On ethnic sensitivity and Super LINtendo

There’s a lot of thoughts in this one, so it might cover a lot of topics and read a bit frantic. There are also a lot of issues tied into my topic of choice, so understand that I likely won’t touch on all of them. This doesn’t mean that I haven’t considered them. Forewarned is forearmed.

F**k post racial America and anyone who tells you that they don’t see race, they just see people. ‘Miss me with that,‘ as they say. Honestly, I’m not trying to hear it. I think it’s become a cop out for people to avoid the reality of a longstanding social construct. Race isn’t real, but it’s effects very much are. From overt barriers and legislation that limited the rights and opportunities of marginalized groups (read: Blacks, Hispanics, Asians, Native Americans, Gays, Lesbians, Transgender, Women…anyone not a white man) to covert bigotry that is pervasive among politics and daily life today I simply do not believe you can not see race. In 2012, “urban” has become codeword for Black/of color, “ghetto” has become code word for Black/of color. All people have done is remove legislature and switched to overt speech. I’m not some conspiracy theorist who thinks the world if full of racists and bigots, but I know my experience is not everyone’s. Critical thinking seems to be at an all time low and if you think shit is sweet because you live in progressive New York City or a comparable environment, you haven’t stepped outside your bubble. Seeing race is the first step in making a difference towards the everlasting struggle for racial/ethnic equality. It’s not Black and White, it includes a lot more groups than these two (see previous aside) and if any one group is faced with inequality, we’re all at a detriment.  Let’s get uncomfortable and talk openly and honestly. Then we’ll make actual headway.

So what does this have to do with Jeremy Lin? Jeremy Lin isn’t a caped crusader for Asians and Asian-Americans everywhere. Maybe he is in the eyes of those communities, but so far he hasn’t made it his agenda to use the NBA as a platform for racial/ethnic equality. This is perfectly fine. He’s one man playing one sport and racial/ethnic relations is a huge topic for any one person to attempt to shoulder. However Jeremy Lin does bring up the topic of whiteness, otherness and this facade of post-racial America. As stated in an article I linked to in a previous post,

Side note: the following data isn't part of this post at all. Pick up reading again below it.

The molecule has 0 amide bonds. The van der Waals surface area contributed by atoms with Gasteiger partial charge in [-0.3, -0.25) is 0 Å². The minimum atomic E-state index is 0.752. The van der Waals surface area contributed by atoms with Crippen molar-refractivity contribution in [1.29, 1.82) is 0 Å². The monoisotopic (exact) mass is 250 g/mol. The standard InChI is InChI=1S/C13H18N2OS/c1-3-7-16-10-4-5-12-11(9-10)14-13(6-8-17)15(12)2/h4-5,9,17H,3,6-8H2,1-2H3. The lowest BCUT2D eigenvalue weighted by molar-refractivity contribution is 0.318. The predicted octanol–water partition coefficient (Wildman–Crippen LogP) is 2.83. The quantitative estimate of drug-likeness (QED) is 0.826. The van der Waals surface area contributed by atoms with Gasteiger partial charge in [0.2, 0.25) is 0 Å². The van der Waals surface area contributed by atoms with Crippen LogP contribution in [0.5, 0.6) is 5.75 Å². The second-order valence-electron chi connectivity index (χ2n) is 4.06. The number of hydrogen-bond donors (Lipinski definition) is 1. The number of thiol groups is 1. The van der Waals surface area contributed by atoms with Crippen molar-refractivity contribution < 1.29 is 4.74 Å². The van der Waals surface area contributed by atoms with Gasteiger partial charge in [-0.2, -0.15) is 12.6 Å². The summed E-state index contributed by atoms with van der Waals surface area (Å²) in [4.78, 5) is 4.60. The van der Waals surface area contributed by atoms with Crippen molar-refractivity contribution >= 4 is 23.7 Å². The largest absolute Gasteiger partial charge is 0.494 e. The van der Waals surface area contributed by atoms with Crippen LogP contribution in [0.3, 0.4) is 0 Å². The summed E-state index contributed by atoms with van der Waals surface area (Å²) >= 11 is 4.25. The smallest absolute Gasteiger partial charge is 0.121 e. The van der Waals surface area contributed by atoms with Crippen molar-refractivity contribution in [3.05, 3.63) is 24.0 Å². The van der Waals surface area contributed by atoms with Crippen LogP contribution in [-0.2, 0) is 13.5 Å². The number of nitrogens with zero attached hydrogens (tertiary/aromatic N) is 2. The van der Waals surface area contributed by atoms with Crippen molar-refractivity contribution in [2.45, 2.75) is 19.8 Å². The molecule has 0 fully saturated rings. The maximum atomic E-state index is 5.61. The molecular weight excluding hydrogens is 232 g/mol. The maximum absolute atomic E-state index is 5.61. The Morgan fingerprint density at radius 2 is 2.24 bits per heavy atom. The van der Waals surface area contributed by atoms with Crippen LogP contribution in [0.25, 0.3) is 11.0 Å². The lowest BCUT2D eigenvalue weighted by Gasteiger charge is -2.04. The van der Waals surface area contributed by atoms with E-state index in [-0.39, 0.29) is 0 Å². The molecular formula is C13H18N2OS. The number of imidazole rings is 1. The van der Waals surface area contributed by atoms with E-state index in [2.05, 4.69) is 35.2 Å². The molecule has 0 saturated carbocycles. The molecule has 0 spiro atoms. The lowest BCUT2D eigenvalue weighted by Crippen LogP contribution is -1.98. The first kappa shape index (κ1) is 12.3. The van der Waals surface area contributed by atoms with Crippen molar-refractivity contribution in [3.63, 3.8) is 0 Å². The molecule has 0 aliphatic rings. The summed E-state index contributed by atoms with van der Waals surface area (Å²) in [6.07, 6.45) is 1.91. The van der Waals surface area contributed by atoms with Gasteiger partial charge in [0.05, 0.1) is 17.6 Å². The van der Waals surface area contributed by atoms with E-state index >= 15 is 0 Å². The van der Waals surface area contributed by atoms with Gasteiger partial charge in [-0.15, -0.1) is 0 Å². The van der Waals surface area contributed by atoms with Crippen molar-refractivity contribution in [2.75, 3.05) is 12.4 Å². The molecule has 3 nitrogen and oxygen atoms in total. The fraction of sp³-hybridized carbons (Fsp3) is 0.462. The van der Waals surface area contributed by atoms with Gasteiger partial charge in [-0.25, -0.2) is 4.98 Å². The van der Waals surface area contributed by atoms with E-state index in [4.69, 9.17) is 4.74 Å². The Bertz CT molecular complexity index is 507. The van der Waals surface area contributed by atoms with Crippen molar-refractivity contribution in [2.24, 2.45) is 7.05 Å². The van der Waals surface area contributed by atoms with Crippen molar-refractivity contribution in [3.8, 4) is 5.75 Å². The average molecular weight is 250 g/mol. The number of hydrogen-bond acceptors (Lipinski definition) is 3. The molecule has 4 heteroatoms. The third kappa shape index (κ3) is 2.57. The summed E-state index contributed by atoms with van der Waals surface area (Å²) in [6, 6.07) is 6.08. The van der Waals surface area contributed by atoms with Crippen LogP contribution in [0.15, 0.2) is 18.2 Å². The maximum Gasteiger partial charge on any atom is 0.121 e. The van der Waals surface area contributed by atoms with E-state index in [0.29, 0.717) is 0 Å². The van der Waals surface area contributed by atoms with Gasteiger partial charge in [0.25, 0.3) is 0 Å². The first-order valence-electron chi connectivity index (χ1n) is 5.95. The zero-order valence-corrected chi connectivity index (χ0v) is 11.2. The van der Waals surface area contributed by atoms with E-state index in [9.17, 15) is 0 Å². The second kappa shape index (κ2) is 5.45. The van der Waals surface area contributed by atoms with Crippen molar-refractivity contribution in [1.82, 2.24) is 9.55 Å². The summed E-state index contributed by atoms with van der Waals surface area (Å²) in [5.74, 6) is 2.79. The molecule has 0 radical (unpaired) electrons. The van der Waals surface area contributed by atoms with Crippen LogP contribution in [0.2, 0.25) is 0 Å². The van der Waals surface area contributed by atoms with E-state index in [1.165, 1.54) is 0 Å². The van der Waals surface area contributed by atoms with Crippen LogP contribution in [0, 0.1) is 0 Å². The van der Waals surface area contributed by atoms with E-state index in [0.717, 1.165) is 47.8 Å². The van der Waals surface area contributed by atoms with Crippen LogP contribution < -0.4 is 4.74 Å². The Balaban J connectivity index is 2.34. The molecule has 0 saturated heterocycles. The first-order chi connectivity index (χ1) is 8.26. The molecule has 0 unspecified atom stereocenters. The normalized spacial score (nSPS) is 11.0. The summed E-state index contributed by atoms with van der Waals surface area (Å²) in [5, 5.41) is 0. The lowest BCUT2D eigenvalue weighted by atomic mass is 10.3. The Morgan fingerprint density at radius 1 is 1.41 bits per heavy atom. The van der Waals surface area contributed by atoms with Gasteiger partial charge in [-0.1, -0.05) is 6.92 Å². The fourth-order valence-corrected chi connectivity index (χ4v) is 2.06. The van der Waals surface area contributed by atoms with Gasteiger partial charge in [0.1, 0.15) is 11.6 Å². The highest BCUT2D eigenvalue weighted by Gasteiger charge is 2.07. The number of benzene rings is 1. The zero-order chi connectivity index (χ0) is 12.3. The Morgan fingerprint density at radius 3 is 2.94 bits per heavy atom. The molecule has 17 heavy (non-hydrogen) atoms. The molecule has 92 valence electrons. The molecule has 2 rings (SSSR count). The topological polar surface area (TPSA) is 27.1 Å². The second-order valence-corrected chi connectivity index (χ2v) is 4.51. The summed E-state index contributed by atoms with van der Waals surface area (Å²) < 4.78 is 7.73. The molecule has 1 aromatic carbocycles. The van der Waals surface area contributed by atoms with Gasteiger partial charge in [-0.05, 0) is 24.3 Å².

But to strip Jeremy Lin of his status as the Great Yellow Hope not only seems dishonest and lazy, it also deprives the community he represents — willfully or not — of the unabashed joy of seeing one of its own succeed in the most improbable arena.

Simply put, in my opinion you can’t take Jeremy Lin out of his context. His story is amazing for a lot of reasons, all of which do not concern race/ethnicity. However, race/ethnicity is definitely one of the stories. Leaders come in many shapes, sizes and forms and by simply serving as an positive role model, emblematic person and defying stereotypes at every turn Jeremy Lin serves as a positive representation of the community he represents. Don’t take that away from him because you drank the post-racial kool aid. On the other hand, don’t force that role onto him either. I can only somewhat identify with the otherness that one writer expressed of his Asian-American background. A feeling of being trapped between blackness and whiteness. I feel like culture is fluid and groups glean aspects off one another’s cultures all the time. This is especially true within urban (meaning city, not black) environments.

So, what does all of that have to do with ethnic sensitivity? I previously posted a portion of First Take (an ESPN program) in which Stephen A Smith discussed ethnic sensitivity and forgiveness. I feel as though he raised some very good points. We live in a society that could benefit from a greater sense of forgiveness. A chink in the armor? Very short sighted on ESPN’s part. You simply can’t use that word any more than you can use Uncle Tom and not expect backlash. However, Stephen A advocates teaching one another instead of instant crucification. I think this is very key as he raises a point people don’t stop to consider- we don’t always know what we do. It’s our instant move to call for someone’s head (likely meaning their job) when a comment is made, but we never stop to teach one another. Who does this benefit? A man/woman loses their job and source of income, the statement was still made and the offender is just as ignorant of their transgression as before being out a job. When do we stop to impart any sort of lesson, to actually benefit the person. We want retribution but we place little no emphasis on reform. I’m saying all of this to say that if we want to see real progress for all groups we should turn the need for instant gratification down, the forgiveness up and the inclination to teach significantly up.


2 responses to “On ethnic sensitivity and Super LINtendo

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